Challenge for Change was a participatory film project created by the National Film Board of Canada in 1967. It used film and video production to illuminate the social concerns of various communities within Canada. It was designed to give a voice to the “voiceless.” The impetus for the program was the belief that film and video were useful tools for initiating social change and helping to eliminate poverty. The ethos of the Challenge for Change program forms the foundations for the participatory approach taken by a lot of the documentaries in this research project.
In total, the program lead to the creation of over 140 films and videos. A key aspect was the transfer of control over the filmmaking process from professional filmmakers to community members who filmed events and had a say in the editing of the films. This gave ordinary Canadians in under-represented communities a chance to tell their own stories on screen. Community dialogue and government responses to the issues were crucial to the program and took precedence over the “quality” of the films produced.
At the core of the project were 27 films by Colin Low about life on Fogo Island, Newfoundland. Known collectively as The Fogo Island Project, these films had an enormous impact on the future direction of the program. The “Fogo Process” as it came to be known, became a model for using media as a tool for participatory community development. In the two films above we see how this process works in two urban areas, Rosedale a mining town in Alberta and St Jacques a disadvantaged neighbourhood in Montreal.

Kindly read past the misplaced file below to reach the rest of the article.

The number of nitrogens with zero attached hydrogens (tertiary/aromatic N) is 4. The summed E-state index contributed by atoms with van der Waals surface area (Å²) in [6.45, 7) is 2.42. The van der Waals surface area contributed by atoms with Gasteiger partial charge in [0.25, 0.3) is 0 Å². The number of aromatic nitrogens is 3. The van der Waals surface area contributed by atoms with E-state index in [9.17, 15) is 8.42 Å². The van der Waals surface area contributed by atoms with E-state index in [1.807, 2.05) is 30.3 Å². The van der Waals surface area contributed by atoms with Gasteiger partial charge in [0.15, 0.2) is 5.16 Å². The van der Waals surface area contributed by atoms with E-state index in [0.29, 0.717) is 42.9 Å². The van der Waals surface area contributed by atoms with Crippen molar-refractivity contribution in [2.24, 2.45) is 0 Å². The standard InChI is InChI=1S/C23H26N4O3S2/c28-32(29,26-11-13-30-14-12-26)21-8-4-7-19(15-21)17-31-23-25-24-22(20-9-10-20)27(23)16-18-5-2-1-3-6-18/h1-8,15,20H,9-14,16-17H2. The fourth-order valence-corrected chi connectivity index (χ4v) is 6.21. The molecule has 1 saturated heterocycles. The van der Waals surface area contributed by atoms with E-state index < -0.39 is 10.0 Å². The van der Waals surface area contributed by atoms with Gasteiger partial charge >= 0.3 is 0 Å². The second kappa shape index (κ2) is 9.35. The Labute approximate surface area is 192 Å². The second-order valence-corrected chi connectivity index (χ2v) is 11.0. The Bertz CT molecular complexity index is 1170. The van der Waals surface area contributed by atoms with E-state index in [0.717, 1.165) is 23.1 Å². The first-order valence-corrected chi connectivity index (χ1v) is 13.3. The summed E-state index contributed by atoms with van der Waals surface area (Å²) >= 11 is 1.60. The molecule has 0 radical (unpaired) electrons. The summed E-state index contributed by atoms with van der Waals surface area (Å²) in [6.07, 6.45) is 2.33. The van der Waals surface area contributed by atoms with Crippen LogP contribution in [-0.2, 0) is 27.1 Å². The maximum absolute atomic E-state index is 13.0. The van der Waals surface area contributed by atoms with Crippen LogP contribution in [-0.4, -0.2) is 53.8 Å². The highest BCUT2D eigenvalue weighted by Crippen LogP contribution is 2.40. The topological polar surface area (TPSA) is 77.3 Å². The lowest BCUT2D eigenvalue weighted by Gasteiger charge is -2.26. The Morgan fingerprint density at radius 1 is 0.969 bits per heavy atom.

In the first film known as VTR-Rosedale the documentary process motivated the citizens to pull themselves together as a community. Their town was suffering from the decline of the local mining industry and was falling into disrepair, lacking even basic services. The film sparked heated debate throughout the town and provoked the residents to form a citizens’ action committee. Who came together to clean up the town, build a park and negotiate with the government to install gas, water and sewage systems, with all of these changes occuring within five months.
The second film VTR-St. Jacques took place with the same participatory goals in a poor Montreal neighbourhood. A citizen’s committee filmed people’s concerns and then played back the tapes for the community. Upon recognizing their common problems, people began to talk about joint solutions. Even though the residents ran into problems in implementing these solutions the documentary method proved an important and tool for promoting social change.
This article forms part of the bigger research project entitled Participatory Documentary [and the city] carried out by dmau with support from the Dutch Creative Industry Funds